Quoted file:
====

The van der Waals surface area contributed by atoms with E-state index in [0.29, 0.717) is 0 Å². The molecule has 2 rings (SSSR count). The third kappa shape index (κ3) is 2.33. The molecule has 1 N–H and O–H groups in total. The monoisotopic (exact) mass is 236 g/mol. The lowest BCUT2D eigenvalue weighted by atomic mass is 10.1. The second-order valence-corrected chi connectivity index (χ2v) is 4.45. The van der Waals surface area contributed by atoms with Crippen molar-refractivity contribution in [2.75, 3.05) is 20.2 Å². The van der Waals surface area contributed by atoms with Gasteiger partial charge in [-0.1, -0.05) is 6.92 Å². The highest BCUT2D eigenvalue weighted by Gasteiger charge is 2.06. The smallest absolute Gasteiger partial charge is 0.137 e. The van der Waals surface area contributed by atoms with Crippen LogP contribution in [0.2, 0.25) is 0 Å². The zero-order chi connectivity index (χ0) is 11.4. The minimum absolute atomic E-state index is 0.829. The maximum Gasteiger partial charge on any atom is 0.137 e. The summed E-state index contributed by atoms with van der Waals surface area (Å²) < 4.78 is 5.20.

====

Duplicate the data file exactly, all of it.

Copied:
The van der Waals surface area contributed by atoms with E-state index in [0.29, 0.717) is 0 Å². The molecule has 2 rings (SSSR count). The third kappa shape index (κ3) is 2.33. The molecule has 1 N–H and O–H groups in total. The monoisotopic (exact) mass is 236 g/mol. The lowest BCUT2D eigenvalue weighted by atomic mass is 10.1. The second-order valence-corrected chi connectivity index (χ2v) is 4.45. The van der Waals surface area contributed by atoms with Crippen molar-refractivity contribution in [2.75, 3.05) is 20.2 Å². The van der Waals surface area contributed by atoms with Gasteiger partial charge in [-0.1, -0.05) is 6.92 Å². The highest BCUT2D eigenvalue weighted by Gasteiger charge is 2.06. The smallest absolute Gasteiger partial charge is 0.137 e. The van der Waals surface area contributed by atoms with Crippen LogP contribution in [0.2, 0.25) is 0 Å². The zero-order chi connectivity index (χ0) is 11.4. The minimum absolute atomic E-state index is 0.829. The maximum Gasteiger partial charge on any atom is 0.137 e. The summed E-state index contributed by atoms with van der Waals surface area (Å²) < 4.78 is 5.20.